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Episode #12 closed my second cycle of Adventures. There will be a third cycle. However, now I have to write everything from scratch instead of translating from my original Italian series, therefore the publication rate will slow down. Here is some anticipation about the future.
Episode #12 closed the second cycle of my Adventures.
In that cycle I discussed at length Scheme macros, spending six episodes on the subject. However, there is so much to say about macros that six episodes are not enough to make them justice. Therefore I plan to write a whole new cycle to discuss the deeper aspects of macros, such as the hygiene issue, higher order macros and advanced macrology techniques. However, in this moment I think it is a good idea if I pause for a while from macros, in order to give to my readers some time to digest them.
The third cycle of the Adventures will concern a completely different topic: the functional features of Scheme. It should be easier to follow than the second cycle since nowadays functional programming is becoming popular (all scripting languages have some support for functional programming, a lot of functional constructs entered in the latest version of C#, Scala is getting traction in the Java world, etc.).
Still, there is a substantial difference between an imperative language with some support for functional programming and a truly functional language. A true functional language is based on functional data structures, has strong support for recursion (it requires tail call optimization), and for higher order functions, and it features pattern matching. Scheme has all of those things and more, since it is a multiparadigm language.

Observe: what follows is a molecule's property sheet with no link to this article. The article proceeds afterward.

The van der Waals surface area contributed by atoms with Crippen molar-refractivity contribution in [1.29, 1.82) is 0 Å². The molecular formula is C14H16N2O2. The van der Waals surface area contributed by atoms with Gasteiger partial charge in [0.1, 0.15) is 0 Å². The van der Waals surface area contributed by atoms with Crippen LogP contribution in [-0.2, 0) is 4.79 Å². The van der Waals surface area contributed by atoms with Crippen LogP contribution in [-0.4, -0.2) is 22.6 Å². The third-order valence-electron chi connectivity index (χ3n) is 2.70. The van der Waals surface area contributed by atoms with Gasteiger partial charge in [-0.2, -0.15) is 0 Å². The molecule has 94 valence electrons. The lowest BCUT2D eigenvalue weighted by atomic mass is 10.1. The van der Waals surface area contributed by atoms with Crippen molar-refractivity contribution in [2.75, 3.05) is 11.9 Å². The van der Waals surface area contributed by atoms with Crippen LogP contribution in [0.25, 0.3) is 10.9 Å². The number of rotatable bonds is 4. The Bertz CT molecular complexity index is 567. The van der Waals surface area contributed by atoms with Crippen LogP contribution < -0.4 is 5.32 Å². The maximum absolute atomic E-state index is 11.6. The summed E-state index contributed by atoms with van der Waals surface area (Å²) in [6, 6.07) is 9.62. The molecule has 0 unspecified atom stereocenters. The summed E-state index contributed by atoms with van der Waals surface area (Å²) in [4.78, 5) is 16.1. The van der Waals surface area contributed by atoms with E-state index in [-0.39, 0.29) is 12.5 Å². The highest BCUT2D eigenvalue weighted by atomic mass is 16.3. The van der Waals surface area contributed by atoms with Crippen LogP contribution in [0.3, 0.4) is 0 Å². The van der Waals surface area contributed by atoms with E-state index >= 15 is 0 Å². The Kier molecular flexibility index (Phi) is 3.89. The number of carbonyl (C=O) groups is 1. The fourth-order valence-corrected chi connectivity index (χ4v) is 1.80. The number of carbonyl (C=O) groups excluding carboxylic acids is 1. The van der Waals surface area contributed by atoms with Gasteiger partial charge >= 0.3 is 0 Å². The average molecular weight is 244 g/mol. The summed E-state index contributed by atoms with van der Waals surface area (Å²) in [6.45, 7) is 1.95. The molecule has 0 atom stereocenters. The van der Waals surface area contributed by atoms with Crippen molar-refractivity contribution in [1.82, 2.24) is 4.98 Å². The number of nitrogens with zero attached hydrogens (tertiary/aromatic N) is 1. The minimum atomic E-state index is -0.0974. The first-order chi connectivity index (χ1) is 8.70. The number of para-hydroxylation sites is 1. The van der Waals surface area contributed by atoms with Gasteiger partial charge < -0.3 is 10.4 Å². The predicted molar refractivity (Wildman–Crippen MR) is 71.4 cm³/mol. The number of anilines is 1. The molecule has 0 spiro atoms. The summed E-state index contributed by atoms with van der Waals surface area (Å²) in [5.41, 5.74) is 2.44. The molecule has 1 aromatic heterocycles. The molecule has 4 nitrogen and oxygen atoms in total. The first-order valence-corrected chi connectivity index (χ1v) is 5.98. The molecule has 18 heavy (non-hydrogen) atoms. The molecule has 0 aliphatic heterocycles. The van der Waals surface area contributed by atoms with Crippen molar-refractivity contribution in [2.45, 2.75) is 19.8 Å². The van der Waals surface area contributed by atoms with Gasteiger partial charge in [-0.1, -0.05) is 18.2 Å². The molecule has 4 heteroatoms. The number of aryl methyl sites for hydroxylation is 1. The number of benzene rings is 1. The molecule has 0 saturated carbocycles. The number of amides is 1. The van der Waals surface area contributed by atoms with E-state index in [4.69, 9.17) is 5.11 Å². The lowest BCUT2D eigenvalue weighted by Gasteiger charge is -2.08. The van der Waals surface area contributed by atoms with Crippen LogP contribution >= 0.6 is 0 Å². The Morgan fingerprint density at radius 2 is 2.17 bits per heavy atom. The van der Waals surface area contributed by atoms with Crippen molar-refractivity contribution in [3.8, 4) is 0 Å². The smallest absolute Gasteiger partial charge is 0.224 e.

I will devolve the next episodes of the Adventures to the exploration of those topics. However, you will need to have patience since I have a few Python-related papers to publish first, and the third cycle will probably start next year.
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|Michele Simionato started his career as a Theoretical Physicist, working in Italy, France and the U.S. He turned to programming in 2003; since then he has been working professionally as a Python developer and now he lives in Milan, Italy. Michele is well known in the Python community for his posts in the newsgroup(s), his articles and his Open Source libraries and recipes. His interests include object oriented programming, functional programming, and in general programming metodologies that enable us to manage the complexity of modern software developement.|